As we prepare for one of Australia’s most severe pollution and bushfire seasons, it’s important to keep yourself safe with the right equipment. Before heading out to purchase a mask, make sure you’re buying the right one.

3M Consumer has a handy safety infographic about P2 masks below:

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  • Correct. Paper masks give no protection from bush fire smoke.
    Likewise, most P2 or N95 masks that you buy from a hardware store are only suitable for removing dust or particulates.
    There are not only particulates in bush fire smoke there are also harmful gasses.
    These need to be filtered out using a carbon filter.
    Make sure any mask you buy contains a carbon filter.
    An ideal setup is the reusable 3M 7500 half face respirator (mask) fitted with a 3M 6059 ABEK1 multigas cartridge or similar, and in front of that a 3M 5925 P2 particulate filter. I am a chronic asthmatic and this is what I wear for this smoke.
    The mask comes in 3 sizes, small, medium and large. Most women, and men with small faces, usually take a small.
    This is not medical advice. Users should do their own research and buy accordingly.
    Make sure when you put a respirator mask on that it seals against your face so no smoke can bypass the filters and be sucked into your lungs. You must be clean shaven.

    • Thanks for that – I appreciate this advice for a reuseable mask that I couldn’t easily find elsewhere through some quick googlings.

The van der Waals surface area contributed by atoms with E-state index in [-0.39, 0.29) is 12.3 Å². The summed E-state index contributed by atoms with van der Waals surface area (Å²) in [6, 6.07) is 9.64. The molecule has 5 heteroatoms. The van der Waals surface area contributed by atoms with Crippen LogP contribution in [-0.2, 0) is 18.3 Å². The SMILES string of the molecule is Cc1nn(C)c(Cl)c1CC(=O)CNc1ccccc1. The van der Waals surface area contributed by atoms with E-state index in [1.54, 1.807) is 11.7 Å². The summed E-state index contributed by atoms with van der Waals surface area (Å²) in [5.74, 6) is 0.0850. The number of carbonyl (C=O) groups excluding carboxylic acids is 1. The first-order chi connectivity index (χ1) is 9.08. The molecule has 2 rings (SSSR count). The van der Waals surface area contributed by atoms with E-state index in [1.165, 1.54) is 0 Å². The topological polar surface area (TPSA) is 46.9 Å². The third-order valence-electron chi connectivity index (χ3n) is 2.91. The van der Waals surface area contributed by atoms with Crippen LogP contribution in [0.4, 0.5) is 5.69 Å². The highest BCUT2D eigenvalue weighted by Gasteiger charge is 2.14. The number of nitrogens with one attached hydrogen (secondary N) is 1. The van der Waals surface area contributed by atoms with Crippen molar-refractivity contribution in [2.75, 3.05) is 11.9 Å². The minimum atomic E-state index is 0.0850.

I have ended up buying a (supposedly 3M brand) 7502 mask off ebay from a seller in NSW for around $26 – there were cheaper ones but they mixed and matched ‘3M’ brand and ‘MC’ clone images and often listed ‘MC’ as the item/brand instead of 3M. Bunnings are selling these for around $100 so it is a LOT cheaper on ebay.

      For $26 it is a full kit with cartridges and filters but I thought I would add to it with some P100 filters, which I managed to get (supposedly 3M brand, says 3M in the brand section and all 3M photos) for around $20 on ebay, from China (the cheapest I could find the hard case 7093 P100 filters). I figure why stop at P95 and just get P100. That was for a four pack. $46 isn’t that cheap but definitely worth it compared to $10 for a pack of disposable P2 masks.. there are cheaper replacement filters also but I thought the plastic cartridges should last longer in rain/against knocks and also provide better visibility, however I will see how they go.

      Considering this could be a regular occurrence in our country in the future I figure a non-disposable respirator is a good idea to have.

  • Hi Leah,

    Thought I would share that I was able to purchase a Vogmask for my wife and I from this small company based in Bexley NSW.

    https://www.theallergyshop.com.au/allergy-masks/ Rated P2.5 and N95. Much more better looking and practical than what Bunnings and Officeworks offers.

    I’m not affiliated in anyway but thought those based in NSW have a better option to purchase a respected facemask brand locally.